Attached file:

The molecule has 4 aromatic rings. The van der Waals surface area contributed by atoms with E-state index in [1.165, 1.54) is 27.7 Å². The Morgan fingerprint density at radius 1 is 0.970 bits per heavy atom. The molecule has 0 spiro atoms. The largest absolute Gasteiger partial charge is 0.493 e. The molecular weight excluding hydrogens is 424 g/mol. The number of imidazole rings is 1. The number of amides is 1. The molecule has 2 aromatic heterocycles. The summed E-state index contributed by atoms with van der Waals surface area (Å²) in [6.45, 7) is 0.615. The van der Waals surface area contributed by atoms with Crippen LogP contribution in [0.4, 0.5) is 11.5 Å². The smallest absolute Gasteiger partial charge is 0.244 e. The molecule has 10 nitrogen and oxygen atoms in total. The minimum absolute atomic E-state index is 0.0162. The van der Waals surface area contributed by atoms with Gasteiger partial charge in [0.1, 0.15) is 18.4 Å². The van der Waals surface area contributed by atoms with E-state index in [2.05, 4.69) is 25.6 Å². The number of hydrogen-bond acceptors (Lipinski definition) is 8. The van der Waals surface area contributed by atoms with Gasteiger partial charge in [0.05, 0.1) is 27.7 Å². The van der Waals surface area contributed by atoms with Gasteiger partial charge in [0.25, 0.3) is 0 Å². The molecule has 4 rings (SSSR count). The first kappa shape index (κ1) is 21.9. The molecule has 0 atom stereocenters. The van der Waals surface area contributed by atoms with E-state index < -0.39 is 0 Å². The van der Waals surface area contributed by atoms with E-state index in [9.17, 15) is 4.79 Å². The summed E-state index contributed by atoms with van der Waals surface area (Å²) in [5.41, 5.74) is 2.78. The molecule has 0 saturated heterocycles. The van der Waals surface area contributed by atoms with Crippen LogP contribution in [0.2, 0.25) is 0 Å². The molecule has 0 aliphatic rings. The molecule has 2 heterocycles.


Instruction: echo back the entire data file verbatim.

The molecule has 4 aromatic rings. The van der Waals surface area contributed by atoms with E-state index in [1.165, 1.54) is 27.7 Å². The Morgan fingerprint density at radius 1 is 0.970 bits per heavy atom. The molecule has 0 spiro atoms. The largest absolute Gasteiger partial charge is 0.493 e. The molecular weight excluding hydrogens is 424 g/mol. The number of imidazole rings is 1. The number of amides is 1. The molecule has 2 aromatic heterocycles. The summed E-state index contributed by atoms with van der Waals surface area (Å²) in [6.45, 7) is 0.615. The van der Waals surface area contributed by atoms with Crippen LogP contribution in [0.4, 0.5) is 11.5 Å². The smallest absolute Gasteiger partial charge is 0.244 e. The molecule has 10 nitrogen and oxygen atoms in total. The minimum absolute atomic E-state index is 0.0162. The van der Waals surface area contributed by atoms with Gasteiger partial charge in [0.1, 0.15) is 18.4 Å². The van der Waals surface area contributed by atoms with E-state index in [2.05, 4.69) is 25.6 Å². The number of hydrogen-bond acceptors (Lipinski definition) is 8. The van der Waals surface area contributed by atoms with Gasteiger partial charge in [0.05, 0.1) is 27.7 Å². The van der Waals surface area contributed by atoms with Gasteiger partial charge in [0.25, 0.3) is 0 Å². The molecule has 4 rings (SSSR count). The first kappa shape index (κ1) is 21.9. The molecule has 0 atom stereocenters. The van der Waals surface area contributed by atoms with E-state index < -0.39 is 0 Å². The van der Waals surface area contributed by atoms with E-state index in [9.17, 15) is 4.79 Å². The summed E-state index contributed by atoms with van der Waals surface area (Å²) in [5.41, 5.74) is 2.78. The molecule has 0 saturated heterocycles. The van der Waals surface area contributed by atoms with Crippen LogP contribution in [0.2, 0.25) is 0 Å². The molecule has 0 aliphatic rings. The molecule has 2 heterocycles.